I come from a long line of veterans serving during wartime. My husband is active-duty military and we are part of the economic draft. My husband was active duty before we married; I refused to marry him while he was in the military. We enjoyed our college years, settled down, started a family, and we were so happy to have 401Ks. Then it happened; the Great Recession.
My husband was laid off, there were talks to outsource or computerize my job, and we were pregnant with baby number three. He joined up.
After he re-enlisted I kept my political identity and activism without questioning “can I do this?”
When my husband came down on overseas orders, I was excited about our new adventure. When it was announced “Trump won,” for the first time in my life I began to question “is it okay that I am an open progressive,” “can I still use my voice,” and “what can’t I do while being overseas?” I was scared to be a liberal.
To calm my fears I started to research laws and military regulations regarding speech. I would like to thank you for letting me share my story and would like to share with you some information I have found to be useful when it comes to our First Amendment rights.
The First Amendment states:
Congress shall make no law respecting an establishment of religion, or prohibiting the free exercise thereof; or abridging the freedom of speech, or of the press; or the right of the people peaceably to assemble, and to petition the Government for a redress of grievances.
What Military Service Members and Families Need to Know Before Participating in Politics
Your sponsor is a servicemember:
Sometimes incorrect information is circulated within the military community. Some servicemembers and dependents believe once someone is married to a servicemember that individual gives up their First Amendment rights. This is NOT true. A dependent never forgoes his/her right to free speech while on United States soil.
- If a dependent is on orders for an overseas tour-of-duty, the dependent must respect the host nation’s laws and refrain from protesting, from signing local petitions, and from other political activity within the host nation. A dependent can still call, write letters, and use social media and networks in regards to issues back home with elected representatives, friends, organizations, and candidates running for office.
- If a dependent lives on post, it is always a good idea to check with housing in regards to the rules they have for placing signs and political flags in the yard.
A servicemember must:
Servicemembers do not give up their constitutional rights. There are minimal restrictions a servicemember should be aware of before exercising his/her rights.
- A servicemember has the right to read ANYTHING they want. The servicemember is limited to distribution. Servicemember cannot pass out literature without prior approval on post; best not to have multiple copies of literature on post.
- A servicemember is restricted from joining certain groups. A servicemember cannot join a group that discriminates against gender, race, and creed.
- A servicemember cannot be a part of a group that advocates violence or force.
- A servicemember may take part in peaceful demonstrations off-post, on U.S. soil, out of uniform, and not on duty.
- A servicemember (as well as a dependent) must honor all SOFA agreement while overseas.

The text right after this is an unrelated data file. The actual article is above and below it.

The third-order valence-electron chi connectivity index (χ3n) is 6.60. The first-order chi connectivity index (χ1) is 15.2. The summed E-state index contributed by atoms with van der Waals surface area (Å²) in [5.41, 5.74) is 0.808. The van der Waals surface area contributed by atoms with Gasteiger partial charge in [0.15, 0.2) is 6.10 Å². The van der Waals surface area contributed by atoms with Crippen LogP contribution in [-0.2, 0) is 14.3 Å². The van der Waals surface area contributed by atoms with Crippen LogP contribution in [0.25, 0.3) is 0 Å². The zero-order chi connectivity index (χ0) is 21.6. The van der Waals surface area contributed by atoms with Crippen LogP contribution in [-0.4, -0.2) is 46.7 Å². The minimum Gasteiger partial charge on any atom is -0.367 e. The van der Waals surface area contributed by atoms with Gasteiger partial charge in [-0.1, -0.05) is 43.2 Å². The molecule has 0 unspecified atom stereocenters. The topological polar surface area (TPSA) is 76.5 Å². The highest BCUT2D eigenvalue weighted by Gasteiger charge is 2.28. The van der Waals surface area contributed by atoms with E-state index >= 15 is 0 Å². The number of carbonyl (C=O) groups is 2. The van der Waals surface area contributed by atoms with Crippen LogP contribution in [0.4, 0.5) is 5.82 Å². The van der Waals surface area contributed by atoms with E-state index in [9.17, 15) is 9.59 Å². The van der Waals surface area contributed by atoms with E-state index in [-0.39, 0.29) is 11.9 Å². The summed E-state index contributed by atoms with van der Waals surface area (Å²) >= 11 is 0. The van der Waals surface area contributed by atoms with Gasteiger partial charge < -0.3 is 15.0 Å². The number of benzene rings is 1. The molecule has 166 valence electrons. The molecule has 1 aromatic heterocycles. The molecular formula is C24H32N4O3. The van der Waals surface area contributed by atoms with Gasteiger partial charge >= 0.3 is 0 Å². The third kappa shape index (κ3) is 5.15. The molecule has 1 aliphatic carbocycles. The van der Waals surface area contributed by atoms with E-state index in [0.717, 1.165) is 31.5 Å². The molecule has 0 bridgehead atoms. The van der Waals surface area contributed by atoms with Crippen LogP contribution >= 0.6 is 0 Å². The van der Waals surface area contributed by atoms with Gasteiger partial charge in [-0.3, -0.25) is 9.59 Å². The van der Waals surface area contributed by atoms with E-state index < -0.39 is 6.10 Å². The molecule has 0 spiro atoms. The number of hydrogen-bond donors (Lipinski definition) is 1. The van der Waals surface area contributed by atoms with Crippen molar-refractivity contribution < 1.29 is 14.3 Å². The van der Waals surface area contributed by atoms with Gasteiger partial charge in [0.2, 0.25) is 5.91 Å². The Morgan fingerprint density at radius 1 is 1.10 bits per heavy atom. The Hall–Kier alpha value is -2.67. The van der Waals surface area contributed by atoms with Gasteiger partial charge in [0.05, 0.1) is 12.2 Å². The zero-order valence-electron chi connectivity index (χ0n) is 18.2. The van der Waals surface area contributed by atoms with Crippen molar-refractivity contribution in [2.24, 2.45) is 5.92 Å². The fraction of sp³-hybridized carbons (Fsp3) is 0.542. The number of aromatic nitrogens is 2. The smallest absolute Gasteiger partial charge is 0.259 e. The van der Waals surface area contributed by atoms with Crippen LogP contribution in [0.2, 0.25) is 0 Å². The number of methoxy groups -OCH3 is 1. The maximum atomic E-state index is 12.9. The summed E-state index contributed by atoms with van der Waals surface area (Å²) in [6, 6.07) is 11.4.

- A servicemember can say and think what he/she wants to up to a point. A servicemember cannot advocate violence or advocate for military regulations to be violated.
- A servicemember cannot communicate with a person, group, or country that the United States views as an enemy.
- A servicemember should get prior approval before talking to the media. The servicemember may send in opinion letters to newspapers. Make sure the letters are not of an organization without prior approval.
- When it doubt ask an attorney. Every servicemember should have access to the Judge Advocate General’s office on post.
You are an extended family member:
Extend family members want to show respect for their loved ones and all servicemembers. Sometimes this brings up questions of how one should go about exercising their First Amendment rights in a respectful way.
- If visiting a family member on post it is important to follow the post rules and regulations.
- When attending activities such as FRG meetings welcome home, and farewell events, be respectful of everyone else attending the event. Typically politics are not discussed at such events.
- Extended family members have the same rights as all Americans.
Rule of Thumb:
It is best to always be respectful and always remain nonviolent. When in doubt, especially when it comes to organized protest, ask the Judge Advocate General’s office. Feel free to ask for any guidelines in writing.
When it comes to military lifestyle, especially with conversations and social media, treat members of the military community like your family during the holiday season. Sometimes it is best not to talk about certain topics in their company.
Remember you always have the right to the following: voting, contacting your elected representatives, and literature.
There are deep divisions within our country that threaten our democracy and core values as Americans. This past contentious election showed us the hate and division within towns, states, and personal relationships. In the words of President Abraham Lincoln from a speech given in Bloomington, IL 1856 known as the lost speech “Liberty and Union, Now and Forever, One and Inseparable!” We as progressives must stand strong holding firm to our beliefs and our knowledge of what our country is suppose to be.
Liberty and Union, Now and Forever, One and Inseparable!